• The West believes that if China were more democratic, Chinese workers would demand higher wages, better living conditions, and a cleaner environment now instead of later. The differences are seen as unfair for a country which is no longer a developing nation. But challenging the political system goes against the core of the Chinese government.
  • "China challenges the economic rules worldwide" - could you explain this a bit more? What exactly is China doing economically that doesn't sit well with the European powers?
    – whoisit
    Sep 17, 2022 at 16:44
  • @KB, added some paragraphs, but it is not a single thing.
    – o.m.
    Sep 17, 2022 at 17:27

Trade (and other economic interests).

According to Wikipedia's page on Territorial disputes in the South China Sea:

Territorial disputes in the South China Sea involve conflicting island and maritime claims in the region by several sovereign states, namely Brunei, the People's Republic of China (PRC), Taiwan (Republic of China/ROC), Indonesia, Malaysia, the Philippines, and Vietnam. An estimated US$3.37 trillion worth of global trade passes through the South China Sea annually, which accounts for a third of the global maritime trade.

The Center for Strategic and International Studies has a table listing the Trade Value through the South China Sea (in USD billions) for a number of countries. The European countries listed are the following:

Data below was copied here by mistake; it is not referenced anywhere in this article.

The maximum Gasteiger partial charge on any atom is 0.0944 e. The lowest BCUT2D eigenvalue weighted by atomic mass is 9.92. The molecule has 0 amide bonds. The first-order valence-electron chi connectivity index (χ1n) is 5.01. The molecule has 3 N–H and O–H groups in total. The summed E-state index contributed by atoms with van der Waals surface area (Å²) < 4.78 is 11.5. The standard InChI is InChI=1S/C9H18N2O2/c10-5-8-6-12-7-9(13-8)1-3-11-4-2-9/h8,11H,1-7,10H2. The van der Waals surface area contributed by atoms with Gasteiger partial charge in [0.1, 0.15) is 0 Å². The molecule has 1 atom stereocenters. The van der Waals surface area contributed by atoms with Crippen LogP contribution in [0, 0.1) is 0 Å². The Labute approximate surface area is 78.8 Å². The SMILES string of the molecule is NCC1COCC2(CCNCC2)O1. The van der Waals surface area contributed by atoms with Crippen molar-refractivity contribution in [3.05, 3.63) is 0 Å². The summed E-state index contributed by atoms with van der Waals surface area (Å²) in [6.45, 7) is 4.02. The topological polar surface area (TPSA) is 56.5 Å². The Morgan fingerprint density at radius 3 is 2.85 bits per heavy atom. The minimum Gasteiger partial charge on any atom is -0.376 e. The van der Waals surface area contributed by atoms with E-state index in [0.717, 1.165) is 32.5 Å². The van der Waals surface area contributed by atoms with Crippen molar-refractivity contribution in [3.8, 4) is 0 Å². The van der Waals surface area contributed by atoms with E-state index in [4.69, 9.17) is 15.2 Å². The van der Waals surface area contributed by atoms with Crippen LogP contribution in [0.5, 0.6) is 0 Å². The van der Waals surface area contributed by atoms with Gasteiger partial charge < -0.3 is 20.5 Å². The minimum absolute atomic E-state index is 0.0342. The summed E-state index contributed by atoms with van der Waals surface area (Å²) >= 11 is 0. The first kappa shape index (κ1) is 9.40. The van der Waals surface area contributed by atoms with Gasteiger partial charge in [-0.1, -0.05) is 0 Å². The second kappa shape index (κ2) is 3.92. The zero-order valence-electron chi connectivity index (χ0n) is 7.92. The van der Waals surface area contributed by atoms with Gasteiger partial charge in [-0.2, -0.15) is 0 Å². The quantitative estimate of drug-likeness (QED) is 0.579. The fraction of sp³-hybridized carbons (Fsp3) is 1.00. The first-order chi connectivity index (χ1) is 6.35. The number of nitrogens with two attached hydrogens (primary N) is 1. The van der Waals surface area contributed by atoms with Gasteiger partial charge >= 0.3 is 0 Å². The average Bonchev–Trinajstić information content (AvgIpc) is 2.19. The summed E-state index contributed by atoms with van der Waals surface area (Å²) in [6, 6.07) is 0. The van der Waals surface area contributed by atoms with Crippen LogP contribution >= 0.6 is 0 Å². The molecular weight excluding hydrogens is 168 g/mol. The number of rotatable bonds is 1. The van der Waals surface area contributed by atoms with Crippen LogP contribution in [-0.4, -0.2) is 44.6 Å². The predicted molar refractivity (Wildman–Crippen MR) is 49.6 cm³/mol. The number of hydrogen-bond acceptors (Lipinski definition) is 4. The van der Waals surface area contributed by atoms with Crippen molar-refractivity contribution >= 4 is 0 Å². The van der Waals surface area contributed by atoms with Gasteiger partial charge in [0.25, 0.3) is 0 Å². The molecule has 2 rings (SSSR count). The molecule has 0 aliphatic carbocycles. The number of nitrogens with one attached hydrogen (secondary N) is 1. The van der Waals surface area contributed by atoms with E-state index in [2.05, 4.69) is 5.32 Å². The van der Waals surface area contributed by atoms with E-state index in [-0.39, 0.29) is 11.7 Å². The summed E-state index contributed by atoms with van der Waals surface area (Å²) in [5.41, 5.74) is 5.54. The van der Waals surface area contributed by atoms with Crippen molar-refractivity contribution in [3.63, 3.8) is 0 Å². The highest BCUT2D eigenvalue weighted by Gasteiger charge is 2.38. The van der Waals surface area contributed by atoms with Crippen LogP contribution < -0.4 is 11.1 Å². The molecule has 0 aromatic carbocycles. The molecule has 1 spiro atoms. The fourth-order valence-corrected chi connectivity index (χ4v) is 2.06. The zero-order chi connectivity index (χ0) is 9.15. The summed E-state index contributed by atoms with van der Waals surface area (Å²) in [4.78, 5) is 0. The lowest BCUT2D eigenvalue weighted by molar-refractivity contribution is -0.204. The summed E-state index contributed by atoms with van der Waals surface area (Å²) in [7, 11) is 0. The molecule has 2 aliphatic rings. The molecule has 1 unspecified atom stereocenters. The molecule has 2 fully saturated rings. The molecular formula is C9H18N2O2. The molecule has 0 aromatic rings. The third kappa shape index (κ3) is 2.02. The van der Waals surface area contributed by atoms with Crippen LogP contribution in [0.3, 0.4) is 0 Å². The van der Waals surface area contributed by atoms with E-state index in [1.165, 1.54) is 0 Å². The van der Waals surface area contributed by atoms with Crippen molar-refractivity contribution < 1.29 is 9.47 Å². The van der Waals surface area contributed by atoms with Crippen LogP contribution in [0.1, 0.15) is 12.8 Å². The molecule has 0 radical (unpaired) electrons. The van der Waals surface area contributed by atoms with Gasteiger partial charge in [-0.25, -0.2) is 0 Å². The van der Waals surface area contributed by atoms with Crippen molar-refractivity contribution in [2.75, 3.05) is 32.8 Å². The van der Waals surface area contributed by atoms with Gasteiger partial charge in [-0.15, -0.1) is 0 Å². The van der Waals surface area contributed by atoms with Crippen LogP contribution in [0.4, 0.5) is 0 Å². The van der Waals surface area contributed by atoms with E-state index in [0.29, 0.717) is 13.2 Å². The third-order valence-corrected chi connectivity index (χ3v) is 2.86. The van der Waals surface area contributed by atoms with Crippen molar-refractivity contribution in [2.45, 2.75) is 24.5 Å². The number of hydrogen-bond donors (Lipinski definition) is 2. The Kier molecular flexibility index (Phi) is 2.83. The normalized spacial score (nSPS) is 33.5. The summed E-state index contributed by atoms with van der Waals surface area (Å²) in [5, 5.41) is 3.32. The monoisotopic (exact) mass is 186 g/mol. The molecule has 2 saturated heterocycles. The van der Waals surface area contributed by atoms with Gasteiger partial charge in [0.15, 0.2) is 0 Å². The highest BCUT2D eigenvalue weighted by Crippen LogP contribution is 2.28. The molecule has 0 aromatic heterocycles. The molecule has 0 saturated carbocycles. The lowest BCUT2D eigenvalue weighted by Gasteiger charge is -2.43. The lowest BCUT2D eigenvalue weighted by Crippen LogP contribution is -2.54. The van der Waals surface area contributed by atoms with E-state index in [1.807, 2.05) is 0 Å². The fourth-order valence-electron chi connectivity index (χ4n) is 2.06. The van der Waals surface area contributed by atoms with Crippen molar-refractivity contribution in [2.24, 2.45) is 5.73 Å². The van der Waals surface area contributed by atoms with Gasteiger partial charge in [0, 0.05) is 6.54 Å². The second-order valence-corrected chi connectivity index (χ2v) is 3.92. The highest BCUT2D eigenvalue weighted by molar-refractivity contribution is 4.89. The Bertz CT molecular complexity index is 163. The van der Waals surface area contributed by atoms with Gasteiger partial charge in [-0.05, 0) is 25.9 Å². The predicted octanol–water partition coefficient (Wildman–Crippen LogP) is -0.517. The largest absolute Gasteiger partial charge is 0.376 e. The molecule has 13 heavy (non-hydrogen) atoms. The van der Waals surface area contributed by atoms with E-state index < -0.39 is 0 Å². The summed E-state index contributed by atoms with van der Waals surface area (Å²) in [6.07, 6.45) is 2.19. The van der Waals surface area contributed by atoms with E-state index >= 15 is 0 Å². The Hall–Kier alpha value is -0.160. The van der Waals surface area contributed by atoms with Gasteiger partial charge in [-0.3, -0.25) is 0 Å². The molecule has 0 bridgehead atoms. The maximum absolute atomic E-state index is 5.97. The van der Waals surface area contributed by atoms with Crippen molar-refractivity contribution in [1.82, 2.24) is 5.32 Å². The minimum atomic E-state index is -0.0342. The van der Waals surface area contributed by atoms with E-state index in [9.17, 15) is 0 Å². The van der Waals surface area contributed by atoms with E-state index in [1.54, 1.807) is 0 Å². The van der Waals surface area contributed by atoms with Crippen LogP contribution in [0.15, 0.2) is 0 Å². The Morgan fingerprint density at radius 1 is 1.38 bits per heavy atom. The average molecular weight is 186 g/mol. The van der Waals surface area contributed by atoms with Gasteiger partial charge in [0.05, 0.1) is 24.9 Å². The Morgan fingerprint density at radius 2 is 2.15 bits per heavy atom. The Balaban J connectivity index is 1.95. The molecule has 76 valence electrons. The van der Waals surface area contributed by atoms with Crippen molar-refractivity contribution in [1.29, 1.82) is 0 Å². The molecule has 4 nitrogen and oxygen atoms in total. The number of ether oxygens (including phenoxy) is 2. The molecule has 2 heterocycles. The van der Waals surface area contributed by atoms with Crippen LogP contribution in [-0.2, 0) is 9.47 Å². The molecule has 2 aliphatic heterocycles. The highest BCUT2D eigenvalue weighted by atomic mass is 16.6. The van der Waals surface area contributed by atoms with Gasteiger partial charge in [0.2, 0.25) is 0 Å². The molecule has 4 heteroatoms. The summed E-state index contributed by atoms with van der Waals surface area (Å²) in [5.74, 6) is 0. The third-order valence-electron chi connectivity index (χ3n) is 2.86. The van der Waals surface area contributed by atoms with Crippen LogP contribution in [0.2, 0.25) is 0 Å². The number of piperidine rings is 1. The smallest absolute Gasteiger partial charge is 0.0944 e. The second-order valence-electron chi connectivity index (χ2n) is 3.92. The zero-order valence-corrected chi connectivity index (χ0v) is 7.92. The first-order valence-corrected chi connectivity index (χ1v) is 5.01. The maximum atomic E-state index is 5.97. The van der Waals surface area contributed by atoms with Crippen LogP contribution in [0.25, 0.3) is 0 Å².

Germany: 215

United Kingdom: 124

France: 83.5

Italy: 70.5

For each of these countries, those trade values through the South China Sea correspond to 7.77% to 11.8% of their total trade value.

The Dutch government released a paper in 2020 in which it outlined its vision for the Indo-Pacific. The excerpt focus on geopolitical and economic interests:

The geopolitical and geo-economic balance of power is shifting rapidly. The importance of the Indo-Pacific region is growing. To adequately promote Dutch and other European economic and political interests there – the world’s primary growth region – the Netherlands and the EU need to step up their efforts in the Indo-Pacific and develop a distinctive Dutch and EU vision of the region.

The Clingendael Institute, a Dutch think tank, summarized the paper. I'll selectively quote the parts highlighting economic importance to the Netherlands and the EU at large.